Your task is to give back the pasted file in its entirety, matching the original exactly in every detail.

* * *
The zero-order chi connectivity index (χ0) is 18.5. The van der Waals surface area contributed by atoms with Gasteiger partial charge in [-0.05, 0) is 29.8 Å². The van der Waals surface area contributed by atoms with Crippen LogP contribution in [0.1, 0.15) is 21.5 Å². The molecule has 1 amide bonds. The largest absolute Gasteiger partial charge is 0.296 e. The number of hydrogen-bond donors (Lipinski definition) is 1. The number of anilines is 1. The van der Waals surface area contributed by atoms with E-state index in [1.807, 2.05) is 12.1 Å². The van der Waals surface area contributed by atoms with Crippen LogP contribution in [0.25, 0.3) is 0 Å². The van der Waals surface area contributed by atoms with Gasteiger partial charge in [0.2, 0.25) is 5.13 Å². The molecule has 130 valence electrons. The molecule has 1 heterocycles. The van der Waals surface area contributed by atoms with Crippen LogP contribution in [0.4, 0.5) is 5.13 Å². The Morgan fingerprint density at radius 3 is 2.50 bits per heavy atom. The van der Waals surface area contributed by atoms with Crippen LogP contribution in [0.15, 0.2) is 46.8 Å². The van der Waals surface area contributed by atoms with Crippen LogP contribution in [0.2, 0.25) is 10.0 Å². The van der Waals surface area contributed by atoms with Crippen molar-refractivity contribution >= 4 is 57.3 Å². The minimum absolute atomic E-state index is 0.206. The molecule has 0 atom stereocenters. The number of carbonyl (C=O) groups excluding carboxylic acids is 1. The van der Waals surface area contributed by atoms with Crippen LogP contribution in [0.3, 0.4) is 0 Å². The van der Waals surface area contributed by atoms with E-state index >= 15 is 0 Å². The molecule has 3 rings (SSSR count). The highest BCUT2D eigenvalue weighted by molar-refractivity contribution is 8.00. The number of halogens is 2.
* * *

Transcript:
The zero-order chi connectivity index (χ0) is 18.5. The van der Waals surface area contributed by atoms with Gasteiger partial charge in [-0.05, 0) is 29.8 Å². The van der Waals surface area contributed by atoms with Crippen LogP contribution in [0.1, 0.15) is 21.5 Å². The molecule has 1 amide bonds. The largest absolute Gasteiger partial charge is 0.296 e. The number of hydrogen-bond donors (Lipinski definition) is 1. The number of anilines is 1. The van der Waals surface area contributed by atoms with E-state index in [1.807, 2.05) is 12.1 Å². The van der Waals surface area contributed by atoms with Crippen LogP contribution in [0.25, 0.3) is 0 Å². The van der Waals surface area contributed by atoms with Gasteiger partial charge in [0.2, 0.25) is 5.13 Å². The molecule has 130 valence electrons. The molecule has 1 heterocycles. The van der Waals surface area contributed by atoms with Crippen LogP contribution in [0.4, 0.5) is 5.13 Å². The Morgan fingerprint density at radius 3 is 2.50 bits per heavy atom. The van der Waals surface area contributed by atoms with Crippen LogP contribution in [0.15, 0.2) is 46.8 Å². The van der Waals surface area contributed by atoms with Crippen LogP contribution in [0.2, 0.25) is 10.0 Å². The van der Waals surface area contributed by atoms with Crippen molar-refractivity contribution >= 4 is 57.3 Å². The minimum absolute atomic E-state index is 0.206. The molecule has 0 atom stereocenters. The number of carbonyl (C=O) groups excluding carboxylic acids is 1. The van der Waals surface area contributed by atoms with Crippen LogP contribution in [0.3, 0.4) is 0 Å². The van der Waals surface area contributed by atoms with E-state index >= 15 is 0 Å². The molecule has 3 rings (SSSR count). The highest BCUT2D eigenvalue weighted by molar-refractivity contribution is 8.00. The number of halogens is 2.